While BLS has long produced statistics about the labor market, such as employment, hours, and earnings, the ATUS marks the first time that a federal statistical agency has produced estimates on how Americans spend another critical resource--their time. The ATUS collects data on the activities people do during the day and how much time they spend doing them.
Some highlights from the ATUS include:
To compile the ATUS, the Census Bureau interviewed of about 21,000 individuals beginning in January 2003. Respondents were interviewed only once and reported their activities for the 24-hour period from 4 a.m. on the day before the interview until 4 a.m. on the day of the interview--their "diary day." If respondents reported doing more than one activity at a time, they were asked to identify which activity was primary. Activities were then grouped into categories for analysis.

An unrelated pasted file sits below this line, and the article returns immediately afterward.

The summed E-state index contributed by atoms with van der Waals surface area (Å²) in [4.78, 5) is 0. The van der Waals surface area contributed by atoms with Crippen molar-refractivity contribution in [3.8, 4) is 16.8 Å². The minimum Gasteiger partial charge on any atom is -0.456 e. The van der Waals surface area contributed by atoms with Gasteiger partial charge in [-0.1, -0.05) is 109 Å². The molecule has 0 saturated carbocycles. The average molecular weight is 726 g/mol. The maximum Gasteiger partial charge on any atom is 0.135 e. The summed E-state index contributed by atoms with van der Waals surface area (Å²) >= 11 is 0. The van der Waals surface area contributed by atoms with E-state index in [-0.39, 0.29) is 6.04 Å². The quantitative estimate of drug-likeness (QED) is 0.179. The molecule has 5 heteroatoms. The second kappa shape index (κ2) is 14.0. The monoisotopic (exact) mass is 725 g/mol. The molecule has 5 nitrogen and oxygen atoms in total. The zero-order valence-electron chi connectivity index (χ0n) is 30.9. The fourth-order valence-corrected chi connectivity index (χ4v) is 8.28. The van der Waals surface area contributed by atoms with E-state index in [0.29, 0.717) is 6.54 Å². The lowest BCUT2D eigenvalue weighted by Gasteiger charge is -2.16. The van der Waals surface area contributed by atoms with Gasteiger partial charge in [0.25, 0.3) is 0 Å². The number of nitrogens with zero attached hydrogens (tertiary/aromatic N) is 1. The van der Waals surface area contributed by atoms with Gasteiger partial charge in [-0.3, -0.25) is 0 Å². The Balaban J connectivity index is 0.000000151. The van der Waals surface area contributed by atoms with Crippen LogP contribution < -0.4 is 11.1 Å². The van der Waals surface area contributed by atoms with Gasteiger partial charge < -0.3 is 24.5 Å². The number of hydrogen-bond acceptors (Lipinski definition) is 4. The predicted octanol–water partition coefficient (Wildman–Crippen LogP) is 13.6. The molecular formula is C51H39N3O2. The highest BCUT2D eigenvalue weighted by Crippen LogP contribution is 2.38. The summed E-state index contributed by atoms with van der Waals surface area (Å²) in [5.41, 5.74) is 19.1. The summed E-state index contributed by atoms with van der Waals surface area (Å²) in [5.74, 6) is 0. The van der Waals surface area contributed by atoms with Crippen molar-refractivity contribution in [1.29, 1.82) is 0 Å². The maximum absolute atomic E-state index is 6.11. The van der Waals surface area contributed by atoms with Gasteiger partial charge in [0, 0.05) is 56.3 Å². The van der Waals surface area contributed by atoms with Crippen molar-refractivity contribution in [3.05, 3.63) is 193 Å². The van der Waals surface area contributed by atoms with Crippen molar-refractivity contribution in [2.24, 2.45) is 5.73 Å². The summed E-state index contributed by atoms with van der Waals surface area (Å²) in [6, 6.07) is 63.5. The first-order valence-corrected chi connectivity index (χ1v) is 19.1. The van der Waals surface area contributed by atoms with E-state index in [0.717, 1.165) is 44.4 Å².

On an average day in 2003, nearly everyone (96 percent) age 15 and over reported some sort of leisure or sports activity, such as watching TV, socializing, or exercising. Including the small proportion of the population that reported no leisure activities, men spent more time doing leisure activities (5.4 hours) than women (4.8 hours).
Watching TV was the leisure activity that occupied the most time, accounting for about half of leisure time on average for both men and women. Socializing, such as visiting with friends or attending or hosting social events, was the next most common leisure activity, accounting for about three-quarters of an hour per day for both sexes.
Speaking of sex, that activity was counted as a "personal care" category, rather than a leisure activity, and not reported in the survey.
[Source: Bureau of Labor Statistics]